An Honors student smiling at the camera during class

Submit an Honors Seminar Idea

New Honors seminar submissions are evaluated twice per year – early in the Spring for the Fall semester and early in the Fall for the Spring semester.

Please contact Dr. Kristine Vernon if you have any questions about seminar idea submissions.

What To Submit

A submission proposing a new Honors seminar should include the following:

Split view of students in a classroom and a student walking down the Honors Center hallway

Course Abbreviation, Prefix and Number

This course will be listed under one of the following rubrics (approved general education areas* in parentheses):

  • HON 1900 - First-Year Seminar: Arts and Humanities (Literature)
  • HON 1910 - First-Year Seminar: Arts and Humanities (Non-literature)
  • HON 1920 - First-Year Seminar: Social Science (Social Science)
  • HON 1930 - First-Year Seminar: Cross-Cultural Awareness (CCA)
  • HON 1940 - First-Year Seminar: Science and Technology in Society (STS)
  • HON 2010 - Structures and Society (Non-literature Humanities and STS)
  • HON 2020 - Science, Culture, and Human Values (Social Science)
  • HON 2030 - Society, Art, and Humanities (Arts and Humanities non-literature)
  • HON 2040 - Honors Study/Travel
  • HON 2050 - Current Issues
  • HON 2060 - Controversies in Science and Technology (STS)
  • HON 2070 - Reasoning, Critical Thinking, and Problem Solving
  • HON 2090 - Border Crossings: Experiences in World Cultures (CCA)
  • HON 2100 - Experiencing the Arts (Non-literature Humanities)
  • HON 2101 - Experiencing the Arts Laboratory
  • HON 2200 - Studies in Social Science (Social Science)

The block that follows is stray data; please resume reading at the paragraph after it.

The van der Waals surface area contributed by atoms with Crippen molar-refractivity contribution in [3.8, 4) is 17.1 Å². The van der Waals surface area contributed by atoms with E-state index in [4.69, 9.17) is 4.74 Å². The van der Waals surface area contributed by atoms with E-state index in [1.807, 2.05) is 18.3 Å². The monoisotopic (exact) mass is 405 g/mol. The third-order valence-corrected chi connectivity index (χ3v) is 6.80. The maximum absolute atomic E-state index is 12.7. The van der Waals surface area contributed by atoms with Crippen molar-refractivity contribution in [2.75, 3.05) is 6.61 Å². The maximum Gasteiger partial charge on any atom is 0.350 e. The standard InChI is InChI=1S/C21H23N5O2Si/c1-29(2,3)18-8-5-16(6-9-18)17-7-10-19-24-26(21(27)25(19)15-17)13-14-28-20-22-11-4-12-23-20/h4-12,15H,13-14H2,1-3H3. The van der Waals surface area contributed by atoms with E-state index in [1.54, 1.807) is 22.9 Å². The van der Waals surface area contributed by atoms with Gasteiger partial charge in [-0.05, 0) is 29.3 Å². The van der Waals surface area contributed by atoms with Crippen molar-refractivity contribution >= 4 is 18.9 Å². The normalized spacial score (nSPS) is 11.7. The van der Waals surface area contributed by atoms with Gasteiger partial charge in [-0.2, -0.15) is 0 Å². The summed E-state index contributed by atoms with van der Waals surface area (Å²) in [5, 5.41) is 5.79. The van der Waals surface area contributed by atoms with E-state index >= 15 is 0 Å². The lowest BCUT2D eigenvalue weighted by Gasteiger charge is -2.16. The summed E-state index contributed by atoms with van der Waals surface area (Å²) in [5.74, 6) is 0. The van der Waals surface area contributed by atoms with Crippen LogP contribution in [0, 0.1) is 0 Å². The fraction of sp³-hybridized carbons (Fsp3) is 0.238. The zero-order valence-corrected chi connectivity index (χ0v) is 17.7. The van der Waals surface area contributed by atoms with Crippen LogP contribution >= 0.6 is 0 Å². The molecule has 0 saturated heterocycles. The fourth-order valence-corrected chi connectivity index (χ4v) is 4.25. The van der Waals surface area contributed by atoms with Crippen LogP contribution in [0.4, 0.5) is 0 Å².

• HON 2210 - Studies in Literature (Arts and Humanities Literature)
  • HON 2220 - Studies in Arts and Humanities (Arts and Humanities non-literature)
  • HON 2230 - Studies in Communications (Oral Communication)
  • HON 2240 - Global Issues

Course Topic/Title

Provide a short title the Honors Office can use to help “market” your course.


Please include office location, phone, and email.

Course Description

In 100-150 words, explain the content, approach, and learning objectives of the course, with emphasis on interdisciplinary linkages if appropriate. Innovative teaching techniques and learning experiences should be provided.

Required Reading

The Clemson Honors College Committee prefers, where possible, original texts and primary sources over standard textbooks.

Course Requirements

An Honors seminar should be distinguished not by the amount of work required but by the quality of it. “Enrichment, not extra” should be your guide. Requirements should stress development of communication skills. Writing assignments should emphasize analysis and interpretation. Please indicate weights assigned to course requirements.

Course Outline and Reading Assignments

Please indicate, even if in rough form, a semester calendar of topics, readings, special activities, due dates for assignments, etc.


Please direct any questions about Honors courses and seminars to Dr. Kristine Vernon, Associate Dean for the Clemson Honors College.